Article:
Favorite Travel Quotes

"Travel is fatal to prejudice, bigotry, and narrow-mindedness, and many of our people need it sorely on these accounts."
-- Mark Twain
Innocents Abroad

"Stop worrying about the potholes in the road and celebrate the journey." -- Fitzhugh Mullan

"A good traveler has no fixed plans and is not intent on arriving." -- Lao Tzu

Florida Perspectives

©Bert Gildart: When we peered between the loblolly pines on I-75 and saw a sign asking:

Where will YOU spend ETERNITY?

followed shortly thereafter by a sign advertising:

Vasectomies: $350

we knew we had made some sort of transition.

In fact we had, and the proof was there, for separating the two signs had been another bold sign and it confirmed that we had departed Georgia and had entered the Sunshine State.

Welcome To Florida—The Sunshine State

Florida is where we now are, and the cultural change does appear dramatic. Signs for seniors, Disneyland and “Adult enjoyment” are everywhere. And, as we headed toward Tampa, our destination for the next two months, we couldn’t help but focus on the billboards, and notice that they seemed to have grown to mammoth proportions. Now, rather than billboards that aggravated by their words, these billboards simply bowled us over—not only because of their messages, but because of the immense size of their message—and towering stature of the billboard itself.

We Bare it All,
said a series of repeat signs in huge lettering. Adult Entertainment, Couples Welcome. Take exit 119.

Specifically, we were bound for an RV Resort that came highly recommended. We were migrating just like the snowbirds we once jeered, realizing that we were suddenly one of them and that the proof was all there, for we now had our Golden Age Passes. But there was a difference, for we would never get caught up with all the accoutrements associated with that age. Nor the cynicism…

And now we are closing in on our destination and the traffic has grown intense, and for a moment we are confused, but the most recent of our electronic necessities, a Garmin 330, helps us out. Knowing that we need to turn, Garmancita, as we now call HER, gently begins to advise us that in .75 miles we must enter the left lane. Then, half a mile later, Garmancita speaks—using the English brogue we have programmed in:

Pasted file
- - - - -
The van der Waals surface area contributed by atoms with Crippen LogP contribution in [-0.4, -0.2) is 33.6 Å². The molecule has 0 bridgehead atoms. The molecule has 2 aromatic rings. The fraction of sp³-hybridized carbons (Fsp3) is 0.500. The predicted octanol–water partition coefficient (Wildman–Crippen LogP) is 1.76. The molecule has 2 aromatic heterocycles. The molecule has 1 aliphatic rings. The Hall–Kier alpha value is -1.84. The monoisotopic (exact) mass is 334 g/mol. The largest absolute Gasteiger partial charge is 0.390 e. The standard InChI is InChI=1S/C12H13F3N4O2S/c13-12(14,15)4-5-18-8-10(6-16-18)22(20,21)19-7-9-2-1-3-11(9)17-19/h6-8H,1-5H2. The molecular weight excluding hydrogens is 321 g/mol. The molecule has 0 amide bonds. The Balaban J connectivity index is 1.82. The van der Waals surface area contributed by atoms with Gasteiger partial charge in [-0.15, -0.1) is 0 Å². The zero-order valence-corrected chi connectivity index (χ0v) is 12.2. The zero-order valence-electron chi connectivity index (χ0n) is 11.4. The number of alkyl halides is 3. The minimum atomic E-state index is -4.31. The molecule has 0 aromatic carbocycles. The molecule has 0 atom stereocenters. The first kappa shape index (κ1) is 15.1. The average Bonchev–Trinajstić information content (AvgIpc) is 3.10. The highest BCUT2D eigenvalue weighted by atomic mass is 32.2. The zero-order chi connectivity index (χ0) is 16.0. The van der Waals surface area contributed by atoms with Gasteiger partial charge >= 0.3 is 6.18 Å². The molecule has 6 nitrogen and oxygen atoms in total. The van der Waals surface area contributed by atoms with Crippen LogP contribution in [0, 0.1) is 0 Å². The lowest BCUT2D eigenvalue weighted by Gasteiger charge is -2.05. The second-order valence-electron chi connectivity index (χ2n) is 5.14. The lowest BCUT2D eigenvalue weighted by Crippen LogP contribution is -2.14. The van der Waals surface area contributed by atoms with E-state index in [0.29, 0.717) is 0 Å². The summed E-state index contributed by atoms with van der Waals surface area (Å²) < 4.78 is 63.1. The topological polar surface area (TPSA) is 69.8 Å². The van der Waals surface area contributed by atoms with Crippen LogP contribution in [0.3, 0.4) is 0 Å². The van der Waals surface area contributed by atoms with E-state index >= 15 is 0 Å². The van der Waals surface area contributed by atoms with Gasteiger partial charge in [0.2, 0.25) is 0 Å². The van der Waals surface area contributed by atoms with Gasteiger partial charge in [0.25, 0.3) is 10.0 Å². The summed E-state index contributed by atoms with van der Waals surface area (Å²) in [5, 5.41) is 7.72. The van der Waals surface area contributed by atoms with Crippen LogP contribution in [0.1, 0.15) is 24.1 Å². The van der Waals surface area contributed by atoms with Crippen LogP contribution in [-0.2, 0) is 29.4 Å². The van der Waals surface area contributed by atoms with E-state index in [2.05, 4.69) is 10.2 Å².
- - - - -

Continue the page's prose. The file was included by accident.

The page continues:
Turn left here!

Because SHE did not tell us to take exit 119, we have skipped that attraction. Instead our Garmin faithfully directs us to the entrance of our home for the next two months, and we have to concede that without HER we might not have made it.

Check in is a simple matter, made easy by several smiling receptionists. First they take our money, then they hand us a sheet of rules, which we peruse. From previous correspondence we knew that trailer and motorhomes that are not well maintained are prohibited.

The handout also emphasizes that excessive noise is prohibited, and we hope that ruling is vigorously enforced. Smiling, we take our receipt and directions and spring back into our truck. We then drive to our site and begin some serious settling in—rearranging the trailer, pulling out the awning, putting down the huge mat on the concrete pad, stringing out the septic tube, inserting a sand filter, whisking away palm leaves; hanging decorative chimes from the awning flaps…